It is January. It is inevitable that you will be bombarded in your emails and on social media with fitness and nutrition plans galore which will ‘transform you’.
But are any of them actually the right fit for what you want to achieve?
Creating a fitness goal is very subjective and personal, so there are aspects you need to think about which I go into below. There is no ‘one size fits all’ when it comes to fitness and nutrition, it is all dependent on your body type, height, overall structure and lifestyle.
At this time of year a lot of content in the media is about weight loss or fat loss, but that isn’t necessarily everyone’s goal; so don’t be afraid to do something different to what you see circulating online.
Creating a realistic and attainable goal is the first step. What exactly is it you want to do? Do you want to lose fat? Do you want to build your upper body? Have you signed up to run a half marathon?
Write down your goal/s and think about what you need to do in order to get there. This is when talking to a professional at your local gym can be handy as they can point you in the right direction or to a trained nutritionist.
Create a plan of action, like stepping stones, to get you to where you want to be.
DON’T JUST COPY EVERYONE ELSE
As I mentioned above, you don’t need to copy what you are seeing on Instagram to also see results. Different goals require a different journey, and accepting this is important. Some celebrities and online influencers post their macros and workout regimes on social media which is totally fine, but to try and follow someone else’s food plan can be damaging as we all need something different depending on details such as height and activity levels. Find out what will work for your body and your goals through research or a professional.
CHOOSE A TIME FRAME
Is there a time frame on your goal? When I ran the half marathon I had twelve weeks to train so I had to factor that into my training plan. Time frames work for some, for others they don’t. The worst thing to do is create a deadline and for it to add stress to your life – no one needs that. Maybe your goal is a work in progress and you want to see where it goes, which is totally fine too. Life is not a race and you can work at whichever speed you wish.
TALK TO A PROFESSIONAL
If you really want some dependable advice you should look to speak to a sports/fitness/nutritional expert as they will be qualified to create a plan for you completely customised for your body.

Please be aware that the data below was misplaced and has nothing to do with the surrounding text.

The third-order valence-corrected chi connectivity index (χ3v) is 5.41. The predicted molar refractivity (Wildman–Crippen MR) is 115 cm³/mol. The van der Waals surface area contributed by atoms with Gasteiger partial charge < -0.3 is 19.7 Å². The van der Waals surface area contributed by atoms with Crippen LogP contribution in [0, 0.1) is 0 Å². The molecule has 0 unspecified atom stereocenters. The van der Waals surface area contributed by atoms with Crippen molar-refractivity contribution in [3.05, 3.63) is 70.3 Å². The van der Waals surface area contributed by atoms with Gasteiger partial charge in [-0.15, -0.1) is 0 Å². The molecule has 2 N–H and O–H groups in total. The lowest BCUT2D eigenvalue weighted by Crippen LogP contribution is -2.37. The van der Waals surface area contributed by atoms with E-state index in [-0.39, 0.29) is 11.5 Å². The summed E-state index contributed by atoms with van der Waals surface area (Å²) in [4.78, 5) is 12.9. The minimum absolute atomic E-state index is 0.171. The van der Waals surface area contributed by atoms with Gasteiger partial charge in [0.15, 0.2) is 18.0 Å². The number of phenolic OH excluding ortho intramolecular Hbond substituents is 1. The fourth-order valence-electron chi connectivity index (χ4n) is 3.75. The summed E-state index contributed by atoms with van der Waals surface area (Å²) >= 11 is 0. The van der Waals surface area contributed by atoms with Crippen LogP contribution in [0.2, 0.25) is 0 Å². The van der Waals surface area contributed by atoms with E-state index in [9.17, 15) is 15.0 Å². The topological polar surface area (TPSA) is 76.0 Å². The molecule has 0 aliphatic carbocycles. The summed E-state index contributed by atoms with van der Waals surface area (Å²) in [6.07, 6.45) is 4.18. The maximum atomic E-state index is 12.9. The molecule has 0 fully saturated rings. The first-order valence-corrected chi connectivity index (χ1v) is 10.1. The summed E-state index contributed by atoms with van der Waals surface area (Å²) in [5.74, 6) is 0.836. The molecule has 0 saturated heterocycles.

BUY A JOURNAL TO RECORD PROGRESS
For me, writing down my goals on paper makes me feel more accountable and also makes it easier to refer back to.
It is also a great way to record your progress. Progress is NOT just about weight loss. Progress can include how much weight you’ve lifted and for how many reps, how many kms you managed to run and in what time. I am personally not a big fan of weighing myself so I tend to measure certain parts of my body – upper arms/waist/hips/thighs – and record these weekly to see how my body is changing.
FIND OUT WHAT YOU ENJOY
Experimenting is the fun part of changing up your lifestyle. In the kitchen try new ingredients and meals, try to create everything from scratch and learn new skills along the way. In terms of fitness try some fitness classes and see what you do or don’t enjoy – you will never know until you try!
PATIENCE & CONSISTENCY
Remember not to be hard on yourself if you don’t seem to make progress as quickly as you hoped. Even by just moving more you are paving the way to being healthier and the progress will come if there is consistency and patience. It is better for your health to work at a slower and safer speed then to go on a crash diet which will of course give you quicker results but it will be less attainable to keep up.
I hope this has helped you on your journey in some way. If you have any other tips please feel free to leave them in the comments!